Sunday, 22 July 2018

Happiness guiding a welfare society

By Laura Puerta (5th semester FIGRI student, the World in English elective)

Human beings are complicated. We are full of different thoughts, feelings, senses and many situations that affect not just our mind, but also our body. Haven’t you noticed that when you feel sad, your body starts weakening, and that you start moving at a lower speed? Have you felt that when you are happy, your body feels strong and your mind is clear? Those effects on your body are not imaginary.  One of those feelings is “Happiness”, which according to Osho, an Indian guru, “is when the burden has been dropped and the mirror is found again; your mirror can again reflect the trees and the sun and the sand and the sea and the stars.” It expresses calm and harmony between mind and body. It reflects not only an optimism after a fall, but a wellness of the body.

Different studies have shown the significance of feelings in both mental and physical health. According to Josep MarĂ­a Serra-Grabulosa, doctor and professor of the Psychiatry and Psychobiology department at Barcelona University, “being more optimistic affects the nervous, neuroendocrine and immunological systems. For this reason, people who are happier, in general, experience fewer cardio and cerebrovascular problems, and as their immune system is strengthened, the possibility of illness decreases.” That is why happiness and public health are on the agenda of governments and international organizations. However, health is not a new topic when it comes to the government. As Bellahsen explained, “public health implementation [...] corresponds to a shift in the forms of government that Foucault describes as the step of a disciplinary sovereignty to a society centered in security mechanism”.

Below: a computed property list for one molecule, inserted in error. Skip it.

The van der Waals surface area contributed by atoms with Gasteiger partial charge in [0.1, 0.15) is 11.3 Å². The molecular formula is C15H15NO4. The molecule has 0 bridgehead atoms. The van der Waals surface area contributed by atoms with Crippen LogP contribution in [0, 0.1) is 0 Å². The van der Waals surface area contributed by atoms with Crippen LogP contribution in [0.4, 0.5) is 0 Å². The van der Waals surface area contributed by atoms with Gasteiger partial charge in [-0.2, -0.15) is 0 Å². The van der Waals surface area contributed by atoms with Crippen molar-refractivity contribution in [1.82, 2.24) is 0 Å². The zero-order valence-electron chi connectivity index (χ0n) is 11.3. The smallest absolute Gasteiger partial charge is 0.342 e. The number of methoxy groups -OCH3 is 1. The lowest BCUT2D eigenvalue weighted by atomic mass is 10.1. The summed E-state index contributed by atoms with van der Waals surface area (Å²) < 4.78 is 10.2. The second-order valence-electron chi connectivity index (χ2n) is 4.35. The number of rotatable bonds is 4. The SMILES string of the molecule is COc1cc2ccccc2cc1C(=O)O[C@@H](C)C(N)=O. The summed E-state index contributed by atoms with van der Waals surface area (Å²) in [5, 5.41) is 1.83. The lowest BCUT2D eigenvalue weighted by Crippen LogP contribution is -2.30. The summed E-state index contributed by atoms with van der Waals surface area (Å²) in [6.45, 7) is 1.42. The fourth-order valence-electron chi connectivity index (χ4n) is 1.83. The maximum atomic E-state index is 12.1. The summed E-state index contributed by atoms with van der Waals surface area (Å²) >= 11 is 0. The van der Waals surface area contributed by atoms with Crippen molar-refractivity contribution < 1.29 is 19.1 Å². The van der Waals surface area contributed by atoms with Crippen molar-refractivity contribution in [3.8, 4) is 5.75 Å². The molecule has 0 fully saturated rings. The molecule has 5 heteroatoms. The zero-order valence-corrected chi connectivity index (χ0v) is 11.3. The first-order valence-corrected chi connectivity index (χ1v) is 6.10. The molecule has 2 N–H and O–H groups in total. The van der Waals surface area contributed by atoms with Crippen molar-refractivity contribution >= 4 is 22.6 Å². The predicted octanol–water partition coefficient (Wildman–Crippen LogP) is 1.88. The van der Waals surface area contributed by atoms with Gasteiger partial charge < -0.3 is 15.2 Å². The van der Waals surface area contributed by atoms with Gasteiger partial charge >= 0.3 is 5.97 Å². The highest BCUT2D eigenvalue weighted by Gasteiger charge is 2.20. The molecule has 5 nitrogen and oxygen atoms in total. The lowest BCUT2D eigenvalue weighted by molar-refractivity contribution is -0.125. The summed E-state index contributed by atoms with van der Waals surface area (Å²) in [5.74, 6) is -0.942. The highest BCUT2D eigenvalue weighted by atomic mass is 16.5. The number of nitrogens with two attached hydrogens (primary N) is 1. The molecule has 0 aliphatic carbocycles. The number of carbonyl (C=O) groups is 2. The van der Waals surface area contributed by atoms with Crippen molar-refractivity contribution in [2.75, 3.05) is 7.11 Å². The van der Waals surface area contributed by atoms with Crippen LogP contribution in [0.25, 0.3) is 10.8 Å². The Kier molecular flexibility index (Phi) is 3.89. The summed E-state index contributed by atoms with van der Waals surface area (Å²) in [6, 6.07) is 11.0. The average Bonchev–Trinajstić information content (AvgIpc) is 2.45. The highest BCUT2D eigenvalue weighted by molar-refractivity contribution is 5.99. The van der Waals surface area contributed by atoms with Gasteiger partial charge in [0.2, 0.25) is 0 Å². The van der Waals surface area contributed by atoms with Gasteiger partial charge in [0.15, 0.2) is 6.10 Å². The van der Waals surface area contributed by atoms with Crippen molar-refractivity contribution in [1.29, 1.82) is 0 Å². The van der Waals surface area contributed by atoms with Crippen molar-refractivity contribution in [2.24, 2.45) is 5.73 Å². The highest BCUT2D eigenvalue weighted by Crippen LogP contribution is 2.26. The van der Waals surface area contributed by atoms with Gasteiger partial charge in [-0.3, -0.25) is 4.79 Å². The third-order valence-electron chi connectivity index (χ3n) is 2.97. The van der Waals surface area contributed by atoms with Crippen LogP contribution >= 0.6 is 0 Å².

Nowadays, from a national and worldwide perspective, the increasing cases of social unrest and altered epidemiological indicators, such as anxiety, depression or bipolar disorder are disturbing. These illnesses increment the demand for not only psychologists but also other medical professionals, and sometimes push people to take non-prescribed medications that will noticeably affect their physical health and the medical system in each country.

Today, I believe, there is no doubt of the huge importance that happiness has in our world, in our everyday routines and welfare. There is no secret as to why the United Nations decreed, in 2012, March 20th as the “International Day of Happiness” in order for governments to contemplate “happiness” as part of their management and administration.

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